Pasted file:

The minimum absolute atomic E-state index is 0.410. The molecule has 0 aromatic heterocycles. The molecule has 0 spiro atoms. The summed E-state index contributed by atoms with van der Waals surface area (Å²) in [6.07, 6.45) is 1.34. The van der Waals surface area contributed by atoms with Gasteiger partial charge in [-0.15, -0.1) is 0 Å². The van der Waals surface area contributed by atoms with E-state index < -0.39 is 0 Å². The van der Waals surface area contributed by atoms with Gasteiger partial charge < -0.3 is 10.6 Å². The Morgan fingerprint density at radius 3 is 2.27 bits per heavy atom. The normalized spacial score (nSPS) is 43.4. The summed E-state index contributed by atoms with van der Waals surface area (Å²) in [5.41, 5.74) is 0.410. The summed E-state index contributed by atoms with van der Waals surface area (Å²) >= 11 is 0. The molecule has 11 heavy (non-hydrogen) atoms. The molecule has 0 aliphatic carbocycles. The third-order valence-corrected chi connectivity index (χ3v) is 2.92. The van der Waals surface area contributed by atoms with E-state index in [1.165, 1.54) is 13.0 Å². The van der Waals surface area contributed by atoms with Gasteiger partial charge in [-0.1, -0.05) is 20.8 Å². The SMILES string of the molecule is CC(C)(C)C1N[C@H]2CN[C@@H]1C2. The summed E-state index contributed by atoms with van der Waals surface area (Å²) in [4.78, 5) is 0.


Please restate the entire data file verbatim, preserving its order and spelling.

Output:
The minimum absolute atomic E-state index is 0.410. The molecule has 0 aromatic heterocycles. The molecule has 0 spiro atoms. The summed E-state index contributed by atoms with van der Waals surface area (Å²) in [6.07, 6.45) is 1.34. The van der Waals surface area contributed by atoms with Gasteiger partial charge in [-0.15, -0.1) is 0 Å². The van der Waals surface area contributed by atoms with E-state index < -0.39 is 0 Å². The van der Waals surface area contributed by atoms with Gasteiger partial charge < -0.3 is 10.6 Å². The Morgan fingerprint density at radius 3 is 2.27 bits per heavy atom. The normalized spacial score (nSPS) is 43.4. The summed E-state index contributed by atoms with van der Waals surface area (Å²) in [5.41, 5.74) is 0.410. The summed E-state index contributed by atoms with van der Waals surface area (Å²) >= 11 is 0. The molecule has 11 heavy (non-hydrogen) atoms. The molecule has 0 aliphatic carbocycles. The third-order valence-corrected chi connectivity index (χ3v) is 2.92. The van der Waals surface area contributed by atoms with E-state index in [1.165, 1.54) is 13.0 Å². The van der Waals surface area contributed by atoms with Gasteiger partial charge in [-0.1, -0.05) is 20.8 Å². The SMILES string of the molecule is CC(C)(C)C1N[C@H]2CN[C@@H]1C2. The summed E-state index contributed by atoms with van der Waals surface area (Å²) in [4.78, 5) is 0.